Canadian union says dangerous compounds were used without proper worker protection
Workers at the General Electric (GE) plant in Peterborough, Ontario were exposed to a range of toxic chemicals from 1945 to 2000, including asbestos, arsenic, vinyl chloride, beryllium, formaldehyde, trichloroethylene (TCE), polychlorinated biphenols, uranium and lead compounds, according to a new report released by Unifor, Canada’s largest union in the private sector. The document was presented to Ontario’s Workplace Safety and Insurance Board (WSIB) – an independent trust that administers compensation for workplaces – on 18 May.
The Unifor report, led by occupational health researchers Robert and Dale DeMatteo with a core research team consisting of 10 retirees from the GE plant, alleges that these chemicals were used in large quantities and handled directly without proper protection. For example, the report claims that TCE was used in large heated vats, and was applied by hand by hundreds of workers to wipe down large surfaces. The US Environmental Protection Agency has deemed TCE carcinogenic to humans, as has the US federal National Toxicology Program.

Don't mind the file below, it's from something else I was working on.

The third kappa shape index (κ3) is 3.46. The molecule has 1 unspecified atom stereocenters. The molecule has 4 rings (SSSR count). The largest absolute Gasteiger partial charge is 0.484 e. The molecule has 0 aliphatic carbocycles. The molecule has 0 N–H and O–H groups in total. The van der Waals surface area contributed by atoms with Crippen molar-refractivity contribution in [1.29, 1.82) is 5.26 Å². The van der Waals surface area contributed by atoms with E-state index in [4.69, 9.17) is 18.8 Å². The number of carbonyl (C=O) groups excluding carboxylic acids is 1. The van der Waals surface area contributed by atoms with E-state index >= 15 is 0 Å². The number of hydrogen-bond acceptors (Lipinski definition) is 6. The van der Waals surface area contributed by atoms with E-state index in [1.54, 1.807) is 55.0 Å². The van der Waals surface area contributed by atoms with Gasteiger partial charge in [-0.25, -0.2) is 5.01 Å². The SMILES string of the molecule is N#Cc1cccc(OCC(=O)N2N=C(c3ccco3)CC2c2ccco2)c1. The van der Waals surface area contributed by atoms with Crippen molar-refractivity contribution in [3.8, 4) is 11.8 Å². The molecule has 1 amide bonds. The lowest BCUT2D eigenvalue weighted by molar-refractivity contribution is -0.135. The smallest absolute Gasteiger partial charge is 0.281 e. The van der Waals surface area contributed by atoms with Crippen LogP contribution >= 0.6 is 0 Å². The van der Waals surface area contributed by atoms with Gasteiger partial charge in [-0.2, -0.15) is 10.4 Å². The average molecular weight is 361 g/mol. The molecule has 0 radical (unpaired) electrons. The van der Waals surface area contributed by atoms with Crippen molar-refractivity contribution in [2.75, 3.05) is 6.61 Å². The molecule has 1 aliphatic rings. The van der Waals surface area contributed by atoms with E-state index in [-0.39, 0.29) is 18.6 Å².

GE maintains that its Peterborough plant has operated for over 125 years, employing tens of thousands of workers, and its practices have remained within the laws of the time. ‘Throughout its operation, GE has adhered to the health and safety practices that were appropriate for the time, and enhanced those practices as scientific research and best practices in industrial health and safety emerged,’ the company said in a statement.
GE said that it has cooperated with the WSIB, providing information in response to employee claims as requested, and will continue to do so. The company is aware of Unifor’s new report, but stated that it has not had an opportunity to review the document and therefore could not comment on its contents.
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